“I Am” is an extraordinary documentary about Tom Shadyac and his near-death experience. In this blog we’ll look at some events before the accident, after the accident, and his spiritual quest which involved finding the answers to these two questions: “What’s wrong with the world and what can we do about it”.
A quick background of Tom Shadyac before the accident. He was brought up in an above average home, but he didn’t have everything he wanted. When he started being successful as a film director his life changed immediately his dwelling changed into a beautifully-styled house with furniture that accentuated the house. He had been taught that once you have the luxuries of life you would experience real happiness. But as he looked at all he had (two beautiful houses with furniture to match), he still felt unsatisfied and that happiness had to be something else. He went out to the country and took off riding his bike while going down a hill on a road he hit a pothole, his bike disintegrated, and he went flying, hitting the dirt road forcefully. He had a very severe concussion, a broken arm, and lacerations. He realized at that moment he might have life all wrong. His concussion left him being sensitive to light, and subject to terrible headaches, which no treatment he was given seemed to even begin to eliminate the pain he was experiencing daily. He began to acknowledge that death might be his only relief, but the question kept popping in his mind- “What would I tell others?” He decided to isolate himself from the world, slow his pace down, relax, walk along the beach with no people around. Strangely enough in about six months his pain gradually left him. He began to think clearly and see his purpose. He decided to travel the world with a four- member camera crew with the purpose of answering these two key questions: “What’s wrong with world and what can we do about it?” He interviewed the most intelligent people that he was aware of, like Desmond Tutu, Lynne McTaggart, Noam Chomsky, and Howard Zinn. Here are, just a few ideas that came out of the various interviews. The world is being run by machines. The world is being fashioned around the philosophy of being sufficient—being adequate for a set purpose. Humans are wired to be competitive. (It is like the attitude, anything you can do I can do better). The cultures around the world delineated the highest value as cooperation and competition is a low value. Being cooperative is in our DNA. Humans don’t have the natural weaponry as animals do to protect each other, but we have cooperativeness. (We have to depend on others to exist). Animals have democracy. For example, when a herd of deer graze in an area long enough or when it’s time to get water, a few leaders move out first then the rest follows. We are hardwired with a compassion for helping others and that is why we feel their pain when someone gets hurt. We are born to respect each other and connect with endearment with our communities. Negative behavior causes the mind to think wildly, not rationally and makes your brain become nonproductive. For example, when someone flips you off on the freeway; it causes you to lose focus and to instantly stir up your anger. Thus, we see how easy people are driven by stimulus. Money doesn’t buy happiness. Neither does materialism bring you the way to happiness. But people continue to try.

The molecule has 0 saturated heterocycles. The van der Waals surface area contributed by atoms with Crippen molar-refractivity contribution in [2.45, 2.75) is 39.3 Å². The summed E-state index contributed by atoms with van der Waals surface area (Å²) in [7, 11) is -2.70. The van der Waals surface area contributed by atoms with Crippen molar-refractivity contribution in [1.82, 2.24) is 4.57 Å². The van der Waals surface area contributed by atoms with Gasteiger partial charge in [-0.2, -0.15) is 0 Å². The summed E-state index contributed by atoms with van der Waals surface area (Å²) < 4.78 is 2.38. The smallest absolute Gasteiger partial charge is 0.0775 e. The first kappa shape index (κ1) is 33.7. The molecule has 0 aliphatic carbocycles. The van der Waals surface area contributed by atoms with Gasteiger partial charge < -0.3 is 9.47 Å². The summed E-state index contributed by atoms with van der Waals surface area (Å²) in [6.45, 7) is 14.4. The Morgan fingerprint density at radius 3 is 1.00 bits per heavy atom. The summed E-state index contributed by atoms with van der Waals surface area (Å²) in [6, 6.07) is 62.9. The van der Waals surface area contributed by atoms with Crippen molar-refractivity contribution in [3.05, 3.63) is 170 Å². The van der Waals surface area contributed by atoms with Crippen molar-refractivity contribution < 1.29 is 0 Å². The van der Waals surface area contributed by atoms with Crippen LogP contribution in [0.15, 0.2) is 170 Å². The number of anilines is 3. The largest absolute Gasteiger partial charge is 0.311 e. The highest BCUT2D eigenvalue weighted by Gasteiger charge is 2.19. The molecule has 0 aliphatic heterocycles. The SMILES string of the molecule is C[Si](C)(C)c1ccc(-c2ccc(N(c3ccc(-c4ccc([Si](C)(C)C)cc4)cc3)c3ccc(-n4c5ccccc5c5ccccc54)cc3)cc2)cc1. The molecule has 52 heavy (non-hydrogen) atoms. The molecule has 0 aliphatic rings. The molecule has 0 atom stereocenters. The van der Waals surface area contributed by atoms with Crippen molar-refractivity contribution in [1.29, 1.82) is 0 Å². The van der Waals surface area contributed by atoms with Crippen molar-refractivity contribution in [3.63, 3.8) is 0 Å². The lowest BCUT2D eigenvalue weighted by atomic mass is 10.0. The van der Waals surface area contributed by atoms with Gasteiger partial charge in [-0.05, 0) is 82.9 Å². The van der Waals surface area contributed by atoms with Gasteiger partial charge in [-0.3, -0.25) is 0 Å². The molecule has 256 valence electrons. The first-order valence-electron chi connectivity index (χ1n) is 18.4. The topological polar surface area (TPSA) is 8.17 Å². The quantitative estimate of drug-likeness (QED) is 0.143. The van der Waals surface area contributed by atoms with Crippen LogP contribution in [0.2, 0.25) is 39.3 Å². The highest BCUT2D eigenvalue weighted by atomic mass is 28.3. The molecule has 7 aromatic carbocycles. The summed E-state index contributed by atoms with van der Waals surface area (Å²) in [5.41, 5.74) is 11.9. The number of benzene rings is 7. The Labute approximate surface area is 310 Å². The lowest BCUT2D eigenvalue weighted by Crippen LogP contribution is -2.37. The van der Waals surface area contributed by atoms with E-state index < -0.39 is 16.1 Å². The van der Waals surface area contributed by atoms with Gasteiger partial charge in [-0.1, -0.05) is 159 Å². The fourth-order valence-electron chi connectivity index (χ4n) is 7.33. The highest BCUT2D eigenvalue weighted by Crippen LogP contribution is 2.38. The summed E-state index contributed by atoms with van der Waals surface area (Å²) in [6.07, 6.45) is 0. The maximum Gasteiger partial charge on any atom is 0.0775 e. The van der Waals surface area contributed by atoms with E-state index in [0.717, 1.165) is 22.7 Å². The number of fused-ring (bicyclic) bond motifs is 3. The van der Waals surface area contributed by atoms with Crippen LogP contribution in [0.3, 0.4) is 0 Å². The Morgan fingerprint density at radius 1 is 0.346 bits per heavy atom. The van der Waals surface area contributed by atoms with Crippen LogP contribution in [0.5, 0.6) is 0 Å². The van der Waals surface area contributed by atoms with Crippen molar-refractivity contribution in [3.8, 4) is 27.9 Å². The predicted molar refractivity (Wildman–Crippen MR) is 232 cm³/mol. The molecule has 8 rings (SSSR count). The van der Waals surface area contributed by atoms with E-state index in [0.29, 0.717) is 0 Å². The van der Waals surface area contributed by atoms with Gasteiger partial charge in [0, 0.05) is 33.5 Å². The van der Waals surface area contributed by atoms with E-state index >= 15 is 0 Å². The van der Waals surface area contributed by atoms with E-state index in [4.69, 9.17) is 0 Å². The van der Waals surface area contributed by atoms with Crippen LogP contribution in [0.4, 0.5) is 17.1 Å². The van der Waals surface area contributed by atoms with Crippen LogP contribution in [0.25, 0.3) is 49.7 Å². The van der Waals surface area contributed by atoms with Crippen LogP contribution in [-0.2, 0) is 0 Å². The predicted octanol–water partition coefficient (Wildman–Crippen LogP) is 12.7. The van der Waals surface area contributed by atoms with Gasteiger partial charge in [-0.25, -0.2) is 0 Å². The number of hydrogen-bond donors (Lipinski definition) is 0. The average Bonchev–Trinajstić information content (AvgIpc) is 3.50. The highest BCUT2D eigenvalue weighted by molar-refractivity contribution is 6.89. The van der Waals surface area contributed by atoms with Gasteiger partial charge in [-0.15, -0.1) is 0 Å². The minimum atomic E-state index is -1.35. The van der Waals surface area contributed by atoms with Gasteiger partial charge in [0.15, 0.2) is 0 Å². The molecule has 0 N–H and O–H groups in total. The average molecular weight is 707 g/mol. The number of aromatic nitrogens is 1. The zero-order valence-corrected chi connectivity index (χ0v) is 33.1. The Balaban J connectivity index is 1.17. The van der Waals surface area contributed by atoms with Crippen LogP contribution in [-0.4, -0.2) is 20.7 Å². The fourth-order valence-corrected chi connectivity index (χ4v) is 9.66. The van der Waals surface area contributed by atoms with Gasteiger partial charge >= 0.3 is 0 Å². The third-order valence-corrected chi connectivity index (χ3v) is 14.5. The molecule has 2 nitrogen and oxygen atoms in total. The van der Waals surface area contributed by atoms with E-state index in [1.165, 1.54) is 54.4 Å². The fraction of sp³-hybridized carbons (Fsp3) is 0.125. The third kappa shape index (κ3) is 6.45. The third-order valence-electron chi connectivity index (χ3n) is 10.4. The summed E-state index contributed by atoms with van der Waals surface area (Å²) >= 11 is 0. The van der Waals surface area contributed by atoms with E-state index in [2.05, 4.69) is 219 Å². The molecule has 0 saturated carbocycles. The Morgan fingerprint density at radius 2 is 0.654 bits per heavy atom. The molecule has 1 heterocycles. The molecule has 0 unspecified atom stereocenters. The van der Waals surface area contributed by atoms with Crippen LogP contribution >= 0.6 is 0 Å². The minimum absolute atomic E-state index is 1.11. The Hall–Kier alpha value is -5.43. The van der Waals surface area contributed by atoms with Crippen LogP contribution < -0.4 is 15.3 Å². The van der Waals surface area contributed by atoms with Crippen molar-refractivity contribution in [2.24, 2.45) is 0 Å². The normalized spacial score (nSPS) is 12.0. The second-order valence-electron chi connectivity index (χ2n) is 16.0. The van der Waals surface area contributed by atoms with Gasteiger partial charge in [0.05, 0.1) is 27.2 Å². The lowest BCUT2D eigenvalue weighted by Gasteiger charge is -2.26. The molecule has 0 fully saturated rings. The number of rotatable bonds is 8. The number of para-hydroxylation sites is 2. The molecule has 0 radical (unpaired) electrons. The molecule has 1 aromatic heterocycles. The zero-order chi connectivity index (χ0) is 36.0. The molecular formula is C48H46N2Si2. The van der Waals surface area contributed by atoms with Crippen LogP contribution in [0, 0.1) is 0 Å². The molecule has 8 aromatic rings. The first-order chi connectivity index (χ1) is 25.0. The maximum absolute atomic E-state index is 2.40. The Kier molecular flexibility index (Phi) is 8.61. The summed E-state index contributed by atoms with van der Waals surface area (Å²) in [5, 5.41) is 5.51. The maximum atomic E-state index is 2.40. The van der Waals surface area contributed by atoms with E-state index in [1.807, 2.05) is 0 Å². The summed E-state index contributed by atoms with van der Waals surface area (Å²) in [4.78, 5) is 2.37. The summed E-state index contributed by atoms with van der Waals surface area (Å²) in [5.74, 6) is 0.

Tom had it all, but something was lacking. Plato said, “All wars deal with the comfort of the body”. The monster we have is the economy, however, the market isn’t caused by the force of nature, society has created it along with a gap between the rich and the poor. Our thinking process has affected the world which puts limits on our growth. Nothing is separate, everything is connected. What we do at an individual level really does affect the global experience. Everything we do affects the species.
The second part of his question was, “What can we do to help the world be better?” First, we need to celebrate life, appreciate the air we breathe, all the blessings we’ve been given, the wonderful world around us, and understand it is a unique miracle. Second, we need to help others. We need to believe that the hungry and homeless people have an affect on us and our world. Third, we need to admit that perhaps we’ve looked at the world wrongly. We need to change how we think, starting with our consciousness. “It’s not what I get out of a task, but what can I give to others”. (This is what President Kennedy stated so clearly in his inaugural speech, “Ask not what your country can do for you, but rather ask what you can do for your country”.) Change happens because you are concerned. It is about all of us being passionate about making a better planet. We need to change our attitudes about war being part of nature or a human need. Violence is not the only way. Many famous men like Gandhi, Jesus, Martin Luther King Jr all felt that love was a force that could have a powerful impact on people’s lives. You have the power to liberate their damaged soul of hate by loving people. Fourth, usually critical thinking followed by action can help others problem-solve the crucial problems that our world seems to face daily. We need to figure out where our talents fit with improving the world. Changes come from millions of tiny acts of kindness.
You can help! If you don’t do anything, then no one will, and changes won’t happen. Use the “Power of 1”, everyone has it. It is possible to change. Be the change you want to be. We are all one and we do have the power to change the world. Love is in our DNA. Love is all you need to start. What is right with the world? I am.